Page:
Clinical data from patients who were positive for anticardiolipin antibodies (ACAs), tested on a routine basis in an autoimmune laboratory, were obtained by questionnaires from the referring physicians. One hundred and sixty-two individuals had experienced a recent (within <6 months) thromboembolic event. All sera were tested for IgG and IgM antibodies against cardiolipin, β2-glycoprotein 1 (β2-glp 1), and the complex of phosphatidylserine/prothrombin (PPC) by in-house ELISA methods.
Among the 162 ACA-positive patients, 31 (19%) were also positive for antibodies against PPC. In the group with ACA only, 73% of the patients had no pre-existing rheumatic condition, compared with 32% in the PPC group (P = 0.00002). Thirty-two percent in the PPC group had SLE, vs 12% in the ACA group (P = 0.016). The fractions of patients with deep venous thrombosis (DVT), pulmonary embolism (PE), or myocardial infarction (MI) were equal, whereas cerebrovascular incidents (CVI) were more frequent among ACA patients; 51% vs 26% (P = 0.02). Antibodies against β2-glp 1 were also more frequent in the PPC group 61% vs 30% (P = 0.002).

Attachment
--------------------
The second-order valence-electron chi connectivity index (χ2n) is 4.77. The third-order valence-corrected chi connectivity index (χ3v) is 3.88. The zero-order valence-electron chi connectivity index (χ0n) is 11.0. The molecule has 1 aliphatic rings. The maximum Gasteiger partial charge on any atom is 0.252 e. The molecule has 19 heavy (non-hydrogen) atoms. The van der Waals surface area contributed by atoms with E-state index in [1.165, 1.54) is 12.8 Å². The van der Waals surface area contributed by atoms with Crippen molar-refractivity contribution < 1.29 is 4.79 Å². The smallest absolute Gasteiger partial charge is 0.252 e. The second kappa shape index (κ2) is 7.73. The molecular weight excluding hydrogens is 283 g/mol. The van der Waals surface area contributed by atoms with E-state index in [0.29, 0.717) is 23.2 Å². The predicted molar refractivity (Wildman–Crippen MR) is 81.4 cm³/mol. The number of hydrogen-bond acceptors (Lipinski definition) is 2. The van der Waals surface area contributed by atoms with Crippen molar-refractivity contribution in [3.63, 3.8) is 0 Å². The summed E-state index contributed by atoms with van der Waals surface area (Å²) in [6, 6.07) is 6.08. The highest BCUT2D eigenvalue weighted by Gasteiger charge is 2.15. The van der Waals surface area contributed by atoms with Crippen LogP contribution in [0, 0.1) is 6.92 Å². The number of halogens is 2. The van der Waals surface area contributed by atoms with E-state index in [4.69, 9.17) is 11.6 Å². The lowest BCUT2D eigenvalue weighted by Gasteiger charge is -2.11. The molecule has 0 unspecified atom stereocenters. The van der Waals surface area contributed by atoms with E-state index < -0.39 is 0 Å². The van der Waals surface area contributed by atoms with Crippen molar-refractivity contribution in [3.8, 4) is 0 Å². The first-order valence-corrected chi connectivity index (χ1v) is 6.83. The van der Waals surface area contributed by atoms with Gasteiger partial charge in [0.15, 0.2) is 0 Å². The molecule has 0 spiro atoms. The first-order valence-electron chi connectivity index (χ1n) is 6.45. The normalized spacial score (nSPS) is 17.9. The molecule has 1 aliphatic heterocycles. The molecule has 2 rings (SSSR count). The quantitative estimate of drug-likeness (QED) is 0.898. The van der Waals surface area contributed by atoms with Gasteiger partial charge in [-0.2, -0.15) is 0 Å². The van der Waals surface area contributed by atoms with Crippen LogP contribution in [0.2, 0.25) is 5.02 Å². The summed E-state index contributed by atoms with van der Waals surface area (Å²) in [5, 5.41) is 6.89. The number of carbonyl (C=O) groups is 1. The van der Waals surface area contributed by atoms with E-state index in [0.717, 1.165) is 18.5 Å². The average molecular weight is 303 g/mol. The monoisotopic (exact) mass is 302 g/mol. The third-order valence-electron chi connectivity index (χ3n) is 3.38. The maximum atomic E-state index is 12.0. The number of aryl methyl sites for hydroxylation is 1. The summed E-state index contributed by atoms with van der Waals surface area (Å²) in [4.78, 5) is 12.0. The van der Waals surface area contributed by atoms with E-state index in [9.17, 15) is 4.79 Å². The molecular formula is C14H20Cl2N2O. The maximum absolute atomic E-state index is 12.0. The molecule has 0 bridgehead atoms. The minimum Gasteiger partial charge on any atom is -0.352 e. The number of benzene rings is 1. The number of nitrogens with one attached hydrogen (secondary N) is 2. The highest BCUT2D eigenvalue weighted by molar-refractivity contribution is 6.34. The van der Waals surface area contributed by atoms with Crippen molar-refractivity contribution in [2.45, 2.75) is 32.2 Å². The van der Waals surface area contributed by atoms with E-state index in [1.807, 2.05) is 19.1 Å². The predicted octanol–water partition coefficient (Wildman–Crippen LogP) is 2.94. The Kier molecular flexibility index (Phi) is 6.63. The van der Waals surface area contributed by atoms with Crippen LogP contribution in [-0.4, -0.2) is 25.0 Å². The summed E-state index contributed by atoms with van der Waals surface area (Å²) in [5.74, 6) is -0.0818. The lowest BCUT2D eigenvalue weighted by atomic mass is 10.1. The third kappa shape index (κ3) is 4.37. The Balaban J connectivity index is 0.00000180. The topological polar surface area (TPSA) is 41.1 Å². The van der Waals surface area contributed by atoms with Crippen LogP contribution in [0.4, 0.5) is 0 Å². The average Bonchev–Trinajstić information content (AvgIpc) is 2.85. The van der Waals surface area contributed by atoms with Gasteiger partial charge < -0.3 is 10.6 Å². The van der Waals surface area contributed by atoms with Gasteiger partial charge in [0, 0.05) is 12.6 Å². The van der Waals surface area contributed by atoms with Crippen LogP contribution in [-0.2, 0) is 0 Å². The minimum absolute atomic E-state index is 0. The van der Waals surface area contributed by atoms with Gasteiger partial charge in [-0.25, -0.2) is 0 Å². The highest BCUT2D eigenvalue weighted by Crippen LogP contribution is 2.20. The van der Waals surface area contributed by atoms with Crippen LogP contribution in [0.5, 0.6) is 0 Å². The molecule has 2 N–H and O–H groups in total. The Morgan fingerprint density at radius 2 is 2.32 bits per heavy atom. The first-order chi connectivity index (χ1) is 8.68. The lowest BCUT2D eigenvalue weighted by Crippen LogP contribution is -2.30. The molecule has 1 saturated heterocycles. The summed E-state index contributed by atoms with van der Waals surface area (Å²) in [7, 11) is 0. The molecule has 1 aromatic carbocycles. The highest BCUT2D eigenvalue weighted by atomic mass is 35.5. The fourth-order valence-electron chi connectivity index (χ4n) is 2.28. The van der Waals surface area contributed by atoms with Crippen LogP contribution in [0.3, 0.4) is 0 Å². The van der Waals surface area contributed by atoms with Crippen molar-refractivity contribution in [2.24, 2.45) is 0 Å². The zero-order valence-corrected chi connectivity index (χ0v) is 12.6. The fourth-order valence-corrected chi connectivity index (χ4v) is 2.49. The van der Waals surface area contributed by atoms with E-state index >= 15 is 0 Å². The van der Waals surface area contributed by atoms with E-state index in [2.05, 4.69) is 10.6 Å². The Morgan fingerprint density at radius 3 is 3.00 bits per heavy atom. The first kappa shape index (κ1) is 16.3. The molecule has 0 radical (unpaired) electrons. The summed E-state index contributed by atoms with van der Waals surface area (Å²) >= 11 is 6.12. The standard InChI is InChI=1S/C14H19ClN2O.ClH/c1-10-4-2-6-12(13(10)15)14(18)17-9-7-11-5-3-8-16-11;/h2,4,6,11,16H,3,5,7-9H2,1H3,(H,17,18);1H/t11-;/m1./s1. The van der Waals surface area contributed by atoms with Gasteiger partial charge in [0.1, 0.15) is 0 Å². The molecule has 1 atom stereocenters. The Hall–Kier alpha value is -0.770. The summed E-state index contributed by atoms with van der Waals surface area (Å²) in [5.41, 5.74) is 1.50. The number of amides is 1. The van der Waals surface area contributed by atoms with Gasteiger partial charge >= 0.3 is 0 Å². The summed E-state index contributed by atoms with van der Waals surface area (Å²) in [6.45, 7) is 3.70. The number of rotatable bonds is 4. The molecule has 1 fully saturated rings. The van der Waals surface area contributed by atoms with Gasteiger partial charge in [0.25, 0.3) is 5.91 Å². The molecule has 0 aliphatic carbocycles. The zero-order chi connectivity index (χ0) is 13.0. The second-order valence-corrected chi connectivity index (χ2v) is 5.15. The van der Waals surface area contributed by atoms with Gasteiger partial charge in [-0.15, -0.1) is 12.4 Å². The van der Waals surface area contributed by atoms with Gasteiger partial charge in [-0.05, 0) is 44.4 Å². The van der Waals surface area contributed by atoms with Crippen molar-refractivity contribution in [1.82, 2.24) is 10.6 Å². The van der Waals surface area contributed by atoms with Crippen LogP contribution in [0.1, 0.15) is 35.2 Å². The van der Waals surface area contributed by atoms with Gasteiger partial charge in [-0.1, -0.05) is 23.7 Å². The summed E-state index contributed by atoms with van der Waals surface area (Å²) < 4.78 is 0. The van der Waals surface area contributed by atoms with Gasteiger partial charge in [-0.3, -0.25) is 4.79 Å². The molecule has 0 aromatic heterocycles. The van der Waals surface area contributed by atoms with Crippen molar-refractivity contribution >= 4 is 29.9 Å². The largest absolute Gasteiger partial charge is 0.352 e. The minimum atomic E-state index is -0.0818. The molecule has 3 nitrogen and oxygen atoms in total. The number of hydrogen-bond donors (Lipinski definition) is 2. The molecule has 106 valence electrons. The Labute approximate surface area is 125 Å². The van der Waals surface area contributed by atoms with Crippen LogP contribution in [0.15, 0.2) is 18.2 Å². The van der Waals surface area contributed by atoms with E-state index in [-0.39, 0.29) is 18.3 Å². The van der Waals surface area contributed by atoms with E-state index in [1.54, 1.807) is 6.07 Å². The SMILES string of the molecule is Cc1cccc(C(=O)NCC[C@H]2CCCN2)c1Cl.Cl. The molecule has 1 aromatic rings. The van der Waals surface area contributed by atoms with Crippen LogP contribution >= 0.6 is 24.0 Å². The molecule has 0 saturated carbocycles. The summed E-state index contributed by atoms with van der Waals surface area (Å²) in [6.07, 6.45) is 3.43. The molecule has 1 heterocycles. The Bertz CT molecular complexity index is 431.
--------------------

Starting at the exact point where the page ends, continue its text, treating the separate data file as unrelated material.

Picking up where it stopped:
Antibodies against both ACA and PPC seem to define a subset of patients with autoimmune thrombophilia. More patients with PPC antibodies had SLE and also tested positive for antibodies against β2-glp 1. The distribution of thrombotic manifestations differed between the two populations in that CVI was more frequent in the ACA-only group, whereas the fractions with DVT, PE, and MI were equal.